François du Prat

Noel Malcolm (ed.), The Clarendon Edition of the Works of Thomas Hobbes, Vol. 7: The Correspondence, Vol. 2: 1660–1679

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letter 14421 september [/1 october] 1661François du Prat to Hobbes, from London

Chatsworth, Hobbes MSS, letter 52 (original).

Monsieur,

Je receus par le dernier ordinaire une lettre de Mr Sorbiere par laquelle il me prie de ne laisser pas tomber en d'autres mains le tresor pg 522que vous lui donnés Et que je me suis chargé de lui envoyer Comme il y a desja dix ou douze jours que sa lettre est escrite, Je croi qu'il aura presentement receu les livres, les ayant mis mot mesme dans le coffre de la petite Kilgré,1 qui partit il y eut hier quinze jours; Du moins suisje asseuré qu'ils ont passé la mer, car nous eusmes hier nouvelles de l'arriveé de la petite Dem.lle à Dieppe. J'ai escrit à Mr. Sorbiere pour le tirer hors de sa peine, et pour lui faire savoir où il faudra qu'il envoye querir ses livres. Je lui ai aussi communiqué [> le] [word deleted] dessein [> que j'ai] de traduire votre Leviathan; et l'ai prié de songer comment nous pourrions faire pour le faire imprimer en France ou en Hollande: Il a beaucoup de conoissances avec les gens qui ecrivent de l'un et de l'autre pays et me peut fort bien conseiller là dessus. Et d'ailleurs, Je suis resolu devant que de le donner au public, de le faire voir à de mes amis de Paris, affin qu'ils m'en disent leurs sentimens, Parce que [three words deleted > J'ai peur] que [> pendant] mon absence de Paris depuis trois ou quatre ans et pendant mes voyages dans les pays etrangers et mon sejour en celui-ci,2 mon langage n'ait contracté quelque chose de peu François, ce qu'il est encore plus malaisé déviter dans une traduction que dans une simple composition et dans le langage ordinaire. Or vous savés, Monsieur, que d'aller faire imprimer du François qui ne fust pas du meilleur, quand on peut avec l'aide d'un ami ou de deux en debiter de fort bon, ce seroit faire tort à votre ouvrage et derober à mes lecteurs ces expressions si nettes si pures et si belles que lon trouve dans votre Anglois. Je vous prie de me faire savoir de vos nouvelles, de celles de toute la maison et particulierement de Mad.e Anne,3 et de M.r Charles4 à qui je baise treshumblement et tresaffecti[onné? page torn] les mains; Je suis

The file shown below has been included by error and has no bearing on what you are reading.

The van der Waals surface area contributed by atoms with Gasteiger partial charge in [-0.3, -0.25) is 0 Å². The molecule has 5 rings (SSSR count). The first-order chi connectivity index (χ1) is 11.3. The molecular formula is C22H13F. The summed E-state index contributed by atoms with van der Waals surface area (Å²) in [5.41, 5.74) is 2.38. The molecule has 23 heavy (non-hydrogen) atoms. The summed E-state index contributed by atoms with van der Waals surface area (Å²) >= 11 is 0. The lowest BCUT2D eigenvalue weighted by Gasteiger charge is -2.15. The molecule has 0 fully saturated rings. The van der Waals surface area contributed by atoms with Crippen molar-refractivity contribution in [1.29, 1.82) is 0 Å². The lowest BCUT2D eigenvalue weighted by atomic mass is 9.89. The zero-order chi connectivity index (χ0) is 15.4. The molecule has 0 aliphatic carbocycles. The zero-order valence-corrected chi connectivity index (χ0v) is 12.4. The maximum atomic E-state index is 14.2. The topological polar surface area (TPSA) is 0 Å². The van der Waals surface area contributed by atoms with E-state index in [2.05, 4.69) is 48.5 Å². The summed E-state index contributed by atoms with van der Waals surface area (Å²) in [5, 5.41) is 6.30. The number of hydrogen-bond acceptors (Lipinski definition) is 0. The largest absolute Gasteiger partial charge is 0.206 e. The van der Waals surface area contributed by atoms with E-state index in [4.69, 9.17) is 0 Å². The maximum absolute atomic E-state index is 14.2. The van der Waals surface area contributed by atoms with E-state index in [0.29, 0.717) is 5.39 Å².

• Monsieur
  • Vostre treshumble et tresaff.ne serviteur
  • Du Pratt

A Londres ce 21e Sept.re 1661

[addressed:] For my most honor'd & very worthie friend M.r Hobbes. Latimers5

[endorsed by James Wheldon:] M.r du Prat.

pg 523 Translation of Letter 144

Sir,

I received by the last ordinary post a letter from M. Sorbière, begging me not to allow anyone else to get hold of the treasure which you are giving him and which I have undertaken to send him. Given that his letter was written ten or twelve days ago, I think he will have received the books by now, since I myself put them in young Miss Killigrew's1 trunk when she left here fifteen days ago. At least I am assured that they got across the Channel, as we received news yesterday that the young lady had arrived at Dieppe. I have written to M. Sorbière to put him out of his anxiety, and to tell him from where he should have his books fetched. I also told him of my plan to translate your Leviathan, and I asked him to give his thoughts to the question of how we might get it printed in France or Holland. He has a wide acquaintance with writers from both countries, and can give me excellent advice on the matter. Besides, I have decided to show it to my friends in Paris before presenting it to the public, so that they can give me their opinions of it. Having been away from Paris for three or four years and having travelled in foreign lands and stayed in England,2 I am afraid that my French may have become rather unidiomatic-something which is less easy to avoid in a translation than in an original composition or in ordinary speech. Now, as you know, Sir, to have it printed in a French version which was not of the best, when it could easily be perfected with the help of a friend or two, would be to do an injustice to your work and to deprive my readers of those expressions of yours which are so clear, so pure, and so fine in the English. I beg you to tell me your news, and the news of the whole household, especially Miss Anne3 and Mr Charles,4 whose hands I kiss most humbly and most affectionately; I am,

  • Sir,
  • Your most humble and most affectionate servant,
  • du Prat.

London, 21 September 1661

[addressed: see text]

Notes Settings

Notes

Editor’s Note
2 For du Prat's travels see the Biographical Register.
Editor’s Note
3 Anne Cavendish (1640–1703), daughter of the third Earl of Devonshire, who later married first Charles, Lord Rich (son of the second Earl of Warwick), and secondly John, Lord Burghley (later fifth Earl of Exeter).
Editor’s Note
4 Charles Cavendish (d. 1671), second son of the third Earl of Devonshire.
Editor’s Note
5 The country house of the Earl of Devonshire, in Bucks.
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